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Would you live in a 220-square-foot 'micro apartment?'

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 This artist's concept released by shows a 300 square-foot apartment proposed for San Francisco. A change to the city's building code will allow new apartments to be as small as 220 square feet. (AP Photo/Panoramic Interests)How much living space would you sacrifice for an affordable pad in the center of a bustling city?

Lawmakers in San Francisco this week approved plans to construct what may become the tiniest apartment units in the U.S., only 220 square feet including bathroom, kitchen and closet.

That's roughly the size of two parking spaces.

Previously, the city's building code mandated that micro-apartments be no smaller than 290 square feet, but with the average studio apartment now renting for $2,000 in San Francisco, officials are reducing that number.

"To confront San Francisco's rising housing affordability crisis, we must be creative and flexible," said city supervisor Scott Wiener said in a statement published by the L.A. Times. "Allowing the construction of these units is one tool to alleviate the pressure that is making vacancies scarce and driving rental prices out of the reach of many who wish to live here."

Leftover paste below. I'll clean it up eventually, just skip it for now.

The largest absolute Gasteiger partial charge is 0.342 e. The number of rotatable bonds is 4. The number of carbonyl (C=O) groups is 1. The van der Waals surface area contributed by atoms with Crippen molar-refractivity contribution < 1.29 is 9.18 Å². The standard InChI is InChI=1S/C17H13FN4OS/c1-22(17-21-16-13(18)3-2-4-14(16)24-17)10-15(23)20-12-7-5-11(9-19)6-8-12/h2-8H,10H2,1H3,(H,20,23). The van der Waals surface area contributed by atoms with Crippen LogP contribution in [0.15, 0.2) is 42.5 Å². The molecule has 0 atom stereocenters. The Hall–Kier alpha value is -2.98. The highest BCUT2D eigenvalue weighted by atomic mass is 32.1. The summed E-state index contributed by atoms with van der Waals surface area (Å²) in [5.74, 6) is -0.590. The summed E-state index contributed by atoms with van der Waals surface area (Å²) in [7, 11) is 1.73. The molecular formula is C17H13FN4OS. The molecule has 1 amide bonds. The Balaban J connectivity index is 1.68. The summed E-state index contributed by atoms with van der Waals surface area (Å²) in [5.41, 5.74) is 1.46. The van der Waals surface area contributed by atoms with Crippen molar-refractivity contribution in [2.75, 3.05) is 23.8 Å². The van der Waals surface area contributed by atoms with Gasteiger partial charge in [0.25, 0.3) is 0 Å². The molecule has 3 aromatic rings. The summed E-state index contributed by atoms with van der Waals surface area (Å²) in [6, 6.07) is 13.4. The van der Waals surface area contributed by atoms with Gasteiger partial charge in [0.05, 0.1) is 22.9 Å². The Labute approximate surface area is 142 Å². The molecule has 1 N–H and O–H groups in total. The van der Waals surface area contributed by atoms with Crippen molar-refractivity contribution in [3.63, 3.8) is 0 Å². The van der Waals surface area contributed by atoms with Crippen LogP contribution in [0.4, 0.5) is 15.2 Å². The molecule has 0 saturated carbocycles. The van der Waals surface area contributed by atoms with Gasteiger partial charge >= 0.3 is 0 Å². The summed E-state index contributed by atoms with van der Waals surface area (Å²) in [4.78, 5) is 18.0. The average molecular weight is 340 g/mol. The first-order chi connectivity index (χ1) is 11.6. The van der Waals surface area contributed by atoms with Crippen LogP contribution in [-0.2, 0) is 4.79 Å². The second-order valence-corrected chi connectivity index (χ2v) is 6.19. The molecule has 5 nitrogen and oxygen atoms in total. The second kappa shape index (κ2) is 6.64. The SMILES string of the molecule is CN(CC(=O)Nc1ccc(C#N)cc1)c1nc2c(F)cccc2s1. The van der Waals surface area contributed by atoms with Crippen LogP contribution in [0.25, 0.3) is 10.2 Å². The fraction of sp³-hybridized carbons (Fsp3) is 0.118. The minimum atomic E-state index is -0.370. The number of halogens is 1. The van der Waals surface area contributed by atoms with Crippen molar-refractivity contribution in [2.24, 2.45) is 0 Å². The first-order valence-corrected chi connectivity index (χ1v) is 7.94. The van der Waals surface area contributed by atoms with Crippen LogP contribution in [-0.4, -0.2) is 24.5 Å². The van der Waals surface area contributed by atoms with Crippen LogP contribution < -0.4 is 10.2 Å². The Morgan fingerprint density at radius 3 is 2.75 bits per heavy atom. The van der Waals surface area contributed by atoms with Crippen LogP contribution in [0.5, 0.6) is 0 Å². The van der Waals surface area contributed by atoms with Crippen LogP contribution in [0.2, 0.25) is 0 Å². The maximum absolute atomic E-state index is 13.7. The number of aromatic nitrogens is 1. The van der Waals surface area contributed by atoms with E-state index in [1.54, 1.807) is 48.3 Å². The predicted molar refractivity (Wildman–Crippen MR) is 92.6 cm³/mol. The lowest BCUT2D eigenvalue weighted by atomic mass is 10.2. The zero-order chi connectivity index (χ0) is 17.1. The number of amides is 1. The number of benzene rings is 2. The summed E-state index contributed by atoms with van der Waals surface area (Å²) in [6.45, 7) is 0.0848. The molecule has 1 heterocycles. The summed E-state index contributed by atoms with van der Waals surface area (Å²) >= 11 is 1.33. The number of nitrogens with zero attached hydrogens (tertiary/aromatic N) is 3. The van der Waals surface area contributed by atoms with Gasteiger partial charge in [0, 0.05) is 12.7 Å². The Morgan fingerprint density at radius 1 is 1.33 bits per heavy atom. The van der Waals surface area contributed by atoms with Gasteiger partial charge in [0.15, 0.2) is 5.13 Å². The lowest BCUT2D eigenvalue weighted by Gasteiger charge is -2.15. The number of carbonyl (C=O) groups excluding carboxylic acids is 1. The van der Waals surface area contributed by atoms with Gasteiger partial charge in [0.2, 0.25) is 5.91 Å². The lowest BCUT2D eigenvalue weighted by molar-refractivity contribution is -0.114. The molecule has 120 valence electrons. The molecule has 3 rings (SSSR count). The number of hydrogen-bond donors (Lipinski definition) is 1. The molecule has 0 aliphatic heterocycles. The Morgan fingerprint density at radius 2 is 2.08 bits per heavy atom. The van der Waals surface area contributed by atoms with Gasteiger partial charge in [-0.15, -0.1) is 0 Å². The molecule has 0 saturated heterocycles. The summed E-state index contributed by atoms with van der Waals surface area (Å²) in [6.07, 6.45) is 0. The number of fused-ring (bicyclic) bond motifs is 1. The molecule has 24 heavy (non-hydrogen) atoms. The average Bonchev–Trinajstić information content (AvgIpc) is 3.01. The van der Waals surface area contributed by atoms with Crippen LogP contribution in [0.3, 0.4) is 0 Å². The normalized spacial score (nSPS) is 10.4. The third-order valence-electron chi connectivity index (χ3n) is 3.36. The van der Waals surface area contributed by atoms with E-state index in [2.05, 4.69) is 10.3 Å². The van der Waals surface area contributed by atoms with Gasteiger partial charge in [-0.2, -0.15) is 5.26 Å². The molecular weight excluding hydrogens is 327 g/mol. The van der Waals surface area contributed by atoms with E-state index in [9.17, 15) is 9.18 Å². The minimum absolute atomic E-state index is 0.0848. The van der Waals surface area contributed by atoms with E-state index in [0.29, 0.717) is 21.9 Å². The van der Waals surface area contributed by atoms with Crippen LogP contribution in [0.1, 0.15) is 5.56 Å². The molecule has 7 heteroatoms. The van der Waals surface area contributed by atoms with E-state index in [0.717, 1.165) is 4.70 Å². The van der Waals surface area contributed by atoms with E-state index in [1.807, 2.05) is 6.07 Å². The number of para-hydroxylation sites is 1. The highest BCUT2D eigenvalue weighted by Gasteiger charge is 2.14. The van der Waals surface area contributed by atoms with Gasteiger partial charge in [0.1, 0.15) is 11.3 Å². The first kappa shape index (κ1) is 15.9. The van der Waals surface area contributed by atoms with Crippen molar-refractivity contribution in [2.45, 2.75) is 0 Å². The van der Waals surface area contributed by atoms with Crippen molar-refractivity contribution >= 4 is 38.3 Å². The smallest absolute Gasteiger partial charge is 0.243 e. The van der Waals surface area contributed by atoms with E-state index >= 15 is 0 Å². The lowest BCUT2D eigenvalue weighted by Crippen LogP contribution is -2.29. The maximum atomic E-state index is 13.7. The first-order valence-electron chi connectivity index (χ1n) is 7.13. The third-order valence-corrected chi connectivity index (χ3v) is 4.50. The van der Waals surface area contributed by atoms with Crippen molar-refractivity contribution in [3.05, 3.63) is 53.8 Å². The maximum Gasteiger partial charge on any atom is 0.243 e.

Wiener hopes that the apartments, 375 units in total, will rent for $1,200 to $1,500 per month.

The space-location-price debate is starting to drive more North American cities the way of Tokyo, where tiny urban dwellings are already the norm.

Mayor Michael Bloomberg announced a city-sponsored micro-unit apartment design competition in New York this summer, and in Vancouver micro-lofts as small as 226 square feet rent for about $850 per month.

Would you give up space for location and price? Is 220 square feet too small a space for you to live, or would you be happy to land an affordable place downtown in a major city?

POLL: Would you live in a 220-square-foot apartment?

Tags: POV

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